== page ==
What’s Happening in Space Policy December 2-8, 2018

What’s Happening in Space Policy December 2-8, 2018

Here is SpacePolicyOnline.com’s list of space policy events for the week of December 2-8, 2018 and any insight we can offer about them.  The House and Senate will be in session for at least part of the week.

During the Week

It’s another one of those weeks where there are so many events they don’t all appear on the list on our home page, which shows the next 20 upcoming events.  Be sure to click on “View All Events” or look at the list below.

What was already an intensely busy week now includes a national day of mourning for President George H.W. Bush on Wednesday, December 5.  President Trump has ordered all Executive Branch departments and agencies to close (except for essential operations) as a sign of respect.  President Bush will lie in state at the Capitol Monday evening through Wednesday morning, followed by a memorial service at the National Cathedral and then his body will be flown back to Texas.

The House and Senate have not announced whether they will also recess that day, but one can expect a large number of members to take part in the Bush remembrances.  That is quite appropriate, of course, but the Continuing Resolution (CR) that is funding NASA, NOAA and many other government agencies expires Friday at midnight, so all of these activities could slow progress on reaching a deal.  It would not be surprising if they pass a short-term CR for one or two weeks to give themselves more time.  Both chambers are planning to adjourn for the year next week, but they do have a couple more weeks than that before the 115th Congress ends at 11:59 am on January 3, 2019 if need be.  But they must do something before Friday midnight to keep the agencies funded in the CR operating. Stay tuned.

Tomorrow (Monday) morning at 6:31 am ET, the next crew will launch to the International Space Station (ISS) on a Russian Soyuz rocket aboard the Soyuz MS-11 spacecraft from the Baikonur Cosmodrome in Kazakhstan.  This is the first launch since the October 11 Soyuz MS-10 failure that prevented Aleksey Ovchinin and Nick Hague from getting to orbit.  Roscosmos and NASA are confident the problem that destroyed the rocket about 2 minutes after launch (the crew capsule was separated by automated systems and the crew landed safely) has been identified and fixed, but there is bound to be an increased level of anxiety at least among those who watch launches if not the people aboard the rockets.  In this case it is American astronaut Anne McClain, Canadian astronaut David Saint-Jacques, and Russian cosmonaut Oleg Kononenko.  They are taking the four-orbit route to the ISS and will dock about 6 hours later at 12:36 pm ET.

NASA TV will cover the launch, docking and hatch opening, but interspersed with that will be two briefings about the next cargo mission to the ISS, SpaceX-16 (SpX-16).  Those briefings precede the launch, which is scheduled for Tuesday, though the weather is iffy so that may slip a day.  Check our Calendar closer to the date for any changes to the schedule.

Also tomorrow, NASA’s OSIRIS-REx asteroid sample return mission will arrive at its destination, asteroid Bennu.  In amongst the NASA TV coverage of the Soyuz MS-11 launch and the SpX-16 pre-launch briefings, it will provide coverage of the arrival.  Japan’s Hayabusa2 asteroid sample return mission is already at its asteroid, Ryugu, and deposited three landers there earlier this fall.  The Japan Aerospace Exploration Agency (JAXA) will hold a conference about Hayabusa2 in Japan Tuesday-Friday.  Ryugu is currently in “conjunction” where it is on the other side of the Sun from Earth so JAXA cannot communicate with it. Operations are paused until communications can be restored.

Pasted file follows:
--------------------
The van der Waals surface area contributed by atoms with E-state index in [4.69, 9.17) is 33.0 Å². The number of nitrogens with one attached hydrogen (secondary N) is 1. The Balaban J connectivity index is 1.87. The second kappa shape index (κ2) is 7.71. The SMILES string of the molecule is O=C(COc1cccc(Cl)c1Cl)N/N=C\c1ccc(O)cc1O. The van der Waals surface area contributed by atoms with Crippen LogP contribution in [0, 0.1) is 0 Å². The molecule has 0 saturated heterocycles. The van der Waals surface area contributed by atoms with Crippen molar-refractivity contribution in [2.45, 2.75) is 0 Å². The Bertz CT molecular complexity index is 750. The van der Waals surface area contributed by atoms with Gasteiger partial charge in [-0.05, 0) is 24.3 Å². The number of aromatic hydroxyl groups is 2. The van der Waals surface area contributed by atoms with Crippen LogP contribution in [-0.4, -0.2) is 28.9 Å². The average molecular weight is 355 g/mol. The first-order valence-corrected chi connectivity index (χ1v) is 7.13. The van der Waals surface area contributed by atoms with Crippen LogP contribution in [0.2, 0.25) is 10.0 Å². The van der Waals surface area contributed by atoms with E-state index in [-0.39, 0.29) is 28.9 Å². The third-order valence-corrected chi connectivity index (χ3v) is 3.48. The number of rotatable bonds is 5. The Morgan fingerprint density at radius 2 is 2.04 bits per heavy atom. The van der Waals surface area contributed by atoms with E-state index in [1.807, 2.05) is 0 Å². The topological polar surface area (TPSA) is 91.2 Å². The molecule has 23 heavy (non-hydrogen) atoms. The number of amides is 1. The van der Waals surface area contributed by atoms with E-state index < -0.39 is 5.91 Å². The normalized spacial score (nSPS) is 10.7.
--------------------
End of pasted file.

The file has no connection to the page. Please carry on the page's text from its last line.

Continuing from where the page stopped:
On Wednesday, the 13th Galloway Space Law Symposium will take place at the Cosmos Club in Washington, DC.  Symposium organizers say the event will go on as scheduled even though government agencies will be closed that day. It is not clear if all of the government speakers will be there, though.  Unfortunately the agenda still is not publicly available (we will post it when it is), but we are assured there are many non-government speakers.

Three NASA Advisory Council (NAC) committees meet this week in D.C.:  Human Exploration and Operations (Thursday-Friday); Technology, Innovation, and Engineering (Friday) and the new committee on STEM Engagement (Tuesday).  NAC recommended that its Ad Hoc Task Force on STEM Education be elevated to a committee and NASA Administrator Bridenstine agreed so this is the first meeting of the group as a committee.  The full NAC meets next week in D.C.

China has not made an official announcement, but it may launch the Chang’e-4 far-side lunar lander on Friday (Eastern Standard Time).  Andrew Jones at gbtimes.com is an excellent source of up-to-the-minute public source information about the mission.  He reports that tracking ships that would be deployed to support the launch have left port.  This will be the first spacecraft to land on the far side of the Moon.  China launched a communications relay satellite, Queqiao, earlier this year to enable communications between the spacecraft and mission controllers here on Earth.

That is just a sample of all the very interesting events coming up this week.  The full list of everything we know about as of Sunday morning is below.  Check back throughout the week for others we learn about later and add to our Calendar.  Be sure to click on “View All Events” to see those that exceed the 20-event limit that automatically appears there.

Monday, December 3

Tuesday, December 4

Tuesday-Wednesday, December 4-5

Tuesday, Friday, December 4-7

Wednesday, December 5

Wednesday-Thursday, December 5-6

Thursday, December 6

Thursday-Friday, December 6-7

Friday, December 7


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